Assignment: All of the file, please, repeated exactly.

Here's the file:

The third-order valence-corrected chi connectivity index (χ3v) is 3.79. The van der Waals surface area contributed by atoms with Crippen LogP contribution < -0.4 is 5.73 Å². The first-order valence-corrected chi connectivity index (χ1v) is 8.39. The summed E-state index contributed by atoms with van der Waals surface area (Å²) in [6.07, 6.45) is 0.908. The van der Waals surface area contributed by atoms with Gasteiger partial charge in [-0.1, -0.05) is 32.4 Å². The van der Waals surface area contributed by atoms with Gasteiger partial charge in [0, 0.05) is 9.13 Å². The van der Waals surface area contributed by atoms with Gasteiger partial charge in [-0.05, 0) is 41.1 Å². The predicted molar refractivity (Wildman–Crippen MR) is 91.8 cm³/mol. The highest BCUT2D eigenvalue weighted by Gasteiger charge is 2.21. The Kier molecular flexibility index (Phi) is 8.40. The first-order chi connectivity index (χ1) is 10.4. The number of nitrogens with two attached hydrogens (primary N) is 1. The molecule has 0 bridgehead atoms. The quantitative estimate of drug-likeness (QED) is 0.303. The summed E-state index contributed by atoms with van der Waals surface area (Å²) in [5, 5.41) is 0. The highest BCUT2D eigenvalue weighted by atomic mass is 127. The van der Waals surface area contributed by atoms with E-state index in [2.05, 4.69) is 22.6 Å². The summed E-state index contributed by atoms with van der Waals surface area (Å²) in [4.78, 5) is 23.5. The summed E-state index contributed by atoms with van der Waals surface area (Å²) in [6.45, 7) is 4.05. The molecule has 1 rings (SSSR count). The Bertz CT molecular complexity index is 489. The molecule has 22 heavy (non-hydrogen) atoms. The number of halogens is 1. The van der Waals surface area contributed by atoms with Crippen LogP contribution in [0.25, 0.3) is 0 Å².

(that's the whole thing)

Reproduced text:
The third-order valence-corrected chi connectivity index (χ3v) is 3.79. The van der Waals surface area contributed by atoms with Crippen LogP contribution < -0.4 is 5.73 Å². The first-order valence-corrected chi connectivity index (χ1v) is 8.39. The summed E-state index contributed by atoms with van der Waals surface area (Å²) in [6.07, 6.45) is 0.908. The van der Waals surface area contributed by atoms with Gasteiger partial charge in [-0.1, -0.05) is 32.4 Å². The van der Waals surface area contributed by atoms with Gasteiger partial charge in [0, 0.05) is 9.13 Å². The van der Waals surface area contributed by atoms with Gasteiger partial charge in [-0.05, 0) is 41.1 Å². The predicted molar refractivity (Wildman–Crippen MR) is 91.8 cm³/mol. The highest BCUT2D eigenvalue weighted by Gasteiger charge is 2.21. The Kier molecular flexibility index (Phi) is 8.40. The first-order chi connectivity index (χ1) is 10.4. The number of nitrogens with two attached hydrogens (primary N) is 1. The molecule has 0 bridgehead atoms. The quantitative estimate of drug-likeness (QED) is 0.303. The summed E-state index contributed by atoms with van der Waals surface area (Å²) in [5, 5.41) is 0. The highest BCUT2D eigenvalue weighted by atomic mass is 127. The van der Waals surface area contributed by atoms with E-state index in [2.05, 4.69) is 22.6 Å². The summed E-state index contributed by atoms with van der Waals surface area (Å²) in [4.78, 5) is 23.5. The summed E-state index contributed by atoms with van der Waals surface area (Å²) in [6.45, 7) is 4.05. The molecule has 1 rings (SSSR count). The Bertz CT molecular complexity index is 489. The molecule has 22 heavy (non-hydrogen) atoms. The number of halogens is 1. The van der Waals surface area contributed by atoms with Crippen LogP contribution in [0.25, 0.3) is 0 Å².